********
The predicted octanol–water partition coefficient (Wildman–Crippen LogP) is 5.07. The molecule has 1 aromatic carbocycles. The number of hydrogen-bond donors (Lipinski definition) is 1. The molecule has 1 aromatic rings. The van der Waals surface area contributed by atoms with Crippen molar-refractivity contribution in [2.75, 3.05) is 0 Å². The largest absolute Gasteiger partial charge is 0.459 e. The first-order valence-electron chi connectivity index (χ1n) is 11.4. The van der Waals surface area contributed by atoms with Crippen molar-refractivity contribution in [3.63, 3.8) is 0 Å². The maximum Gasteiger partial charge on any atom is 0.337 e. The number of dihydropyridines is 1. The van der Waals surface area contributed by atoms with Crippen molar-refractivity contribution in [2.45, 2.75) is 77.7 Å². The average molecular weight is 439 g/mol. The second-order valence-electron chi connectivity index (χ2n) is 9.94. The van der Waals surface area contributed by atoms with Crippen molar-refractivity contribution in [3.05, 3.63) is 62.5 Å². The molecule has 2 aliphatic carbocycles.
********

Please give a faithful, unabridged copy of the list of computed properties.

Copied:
The predicted octanol–water partition coefficient (Wildman–Crippen LogP) is 5.07. The molecule has 1 aromatic carbocycles. The number of hydrogen-bond donors (Lipinski definition) is 1. The molecule has 1 aromatic rings. The van der Waals surface area contributed by atoms with Crippen molar-refractivity contribution in [2.75, 3.05) is 0 Å². The largest absolute Gasteiger partial charge is 0.459 e. The first-order valence-electron chi connectivity index (χ1n) is 11.4. The van der Waals surface area contributed by atoms with Crippen molar-refractivity contribution in [3.63, 3.8) is 0 Å². The maximum Gasteiger partial charge on any atom is 0.337 e. The number of dihydropyridines is 1. The van der Waals surface area contributed by atoms with Crippen molar-refractivity contribution in [2.45, 2.75) is 77.7 Å². The average molecular weight is 439 g/mol. The second-order valence-electron chi connectivity index (χ2n) is 9.94. The van der Waals surface area contributed by atoms with Crippen molar-refractivity contribution in [3.05, 3.63) is 62.5 Å². The molecule has 2 aliphatic carbocycles.